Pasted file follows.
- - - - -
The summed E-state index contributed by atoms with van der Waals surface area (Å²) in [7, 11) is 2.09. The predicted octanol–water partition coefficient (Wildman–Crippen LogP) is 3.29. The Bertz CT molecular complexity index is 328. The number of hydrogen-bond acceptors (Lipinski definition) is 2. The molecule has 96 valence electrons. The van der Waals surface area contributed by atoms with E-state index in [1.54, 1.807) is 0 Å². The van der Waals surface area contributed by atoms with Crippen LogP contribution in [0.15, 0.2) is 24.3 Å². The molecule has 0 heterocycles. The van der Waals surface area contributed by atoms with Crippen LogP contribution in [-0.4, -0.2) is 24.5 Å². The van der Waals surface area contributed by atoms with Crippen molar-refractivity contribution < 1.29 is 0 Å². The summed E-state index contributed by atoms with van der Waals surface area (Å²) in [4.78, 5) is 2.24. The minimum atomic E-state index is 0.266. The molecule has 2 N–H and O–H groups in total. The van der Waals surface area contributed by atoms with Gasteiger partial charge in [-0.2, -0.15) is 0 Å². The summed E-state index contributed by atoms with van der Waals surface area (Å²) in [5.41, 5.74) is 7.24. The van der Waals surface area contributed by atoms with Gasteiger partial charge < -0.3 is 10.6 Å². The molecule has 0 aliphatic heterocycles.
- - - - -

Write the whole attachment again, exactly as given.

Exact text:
The summed E-state index contributed by atoms with van der Waals surface area (Å²) in [7, 11) is 2.09. The predicted octanol–water partition coefficient (Wildman–Crippen LogP) is 3.29. The Bertz CT molecular complexity index is 328. The number of hydrogen-bond acceptors (Lipinski definition) is 2. The molecule has 96 valence electrons. The van der Waals surface area contributed by atoms with E-state index in [1.54, 1.807) is 0 Å². The van der Waals surface area contributed by atoms with Crippen LogP contribution in [0.15, 0.2) is 24.3 Å². The molecule has 0 heterocycles. The van der Waals surface area contributed by atoms with Crippen LogP contribution in [-0.4, -0.2) is 24.5 Å². The van der Waals surface area contributed by atoms with Crippen molar-refractivity contribution < 1.29 is 0 Å². The summed E-state index contributed by atoms with van der Waals surface area (Å²) in [4.78, 5) is 2.24. The minimum atomic E-state index is 0.266. The molecule has 2 N–H and O–H groups in total. The van der Waals surface area contributed by atoms with Gasteiger partial charge in [-0.2, -0.15) is 0 Å². The summed E-state index contributed by atoms with van der Waals surface area (Å²) in [5.41, 5.74) is 7.24. The van der Waals surface area contributed by atoms with Gasteiger partial charge < -0.3 is 10.6 Å². The molecule has 0 aliphatic heterocycles.